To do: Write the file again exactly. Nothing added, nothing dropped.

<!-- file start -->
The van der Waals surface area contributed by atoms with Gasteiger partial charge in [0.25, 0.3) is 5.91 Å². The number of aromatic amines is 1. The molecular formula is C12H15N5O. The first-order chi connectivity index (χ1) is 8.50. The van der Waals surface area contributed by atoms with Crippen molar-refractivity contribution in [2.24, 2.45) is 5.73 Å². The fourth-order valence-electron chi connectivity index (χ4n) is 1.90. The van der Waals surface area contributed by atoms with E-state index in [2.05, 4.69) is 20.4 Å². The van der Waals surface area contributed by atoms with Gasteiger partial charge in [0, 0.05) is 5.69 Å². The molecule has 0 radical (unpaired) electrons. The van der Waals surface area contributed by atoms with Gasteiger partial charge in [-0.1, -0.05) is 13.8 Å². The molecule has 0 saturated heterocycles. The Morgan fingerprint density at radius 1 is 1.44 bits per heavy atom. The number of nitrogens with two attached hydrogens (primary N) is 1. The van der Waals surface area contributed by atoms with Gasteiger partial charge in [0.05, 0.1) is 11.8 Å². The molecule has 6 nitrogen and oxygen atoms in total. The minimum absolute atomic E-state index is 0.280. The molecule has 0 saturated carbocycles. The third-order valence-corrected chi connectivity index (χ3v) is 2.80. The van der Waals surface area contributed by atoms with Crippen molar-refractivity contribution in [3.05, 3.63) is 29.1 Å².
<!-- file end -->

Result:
The van der Waals surface area contributed by atoms with Gasteiger partial charge in [0.25, 0.3) is 5.91 Å². The number of aromatic amines is 1. The molecular formula is C12H15N5O. The first-order chi connectivity index (χ1) is 8.50. The van der Waals surface area contributed by atoms with Crippen molar-refractivity contribution in [2.24, 2.45) is 5.73 Å². The fourth-order valence-electron chi connectivity index (χ4n) is 1.90. The van der Waals surface area contributed by atoms with E-state index in [2.05, 4.69) is 20.4 Å². The van der Waals surface area contributed by atoms with Gasteiger partial charge in [0, 0.05) is 5.69 Å². The molecule has 0 radical (unpaired) electrons. The van der Waals surface area contributed by atoms with Gasteiger partial charge in [-0.1, -0.05) is 13.8 Å². The molecule has 0 saturated heterocycles. The Morgan fingerprint density at radius 1 is 1.44 bits per heavy atom. The number of nitrogens with two attached hydrogens (primary N) is 1. The van der Waals surface area contributed by atoms with Gasteiger partial charge in [0.05, 0.1) is 11.8 Å². The molecule has 6 nitrogen and oxygen atoms in total. The minimum absolute atomic E-state index is 0.280. The molecule has 0 saturated carbocycles. The third-order valence-corrected chi connectivity index (χ3v) is 2.80. The van der Waals surface area contributed by atoms with Crippen molar-refractivity contribution in [3.05, 3.63) is 29.1 Å².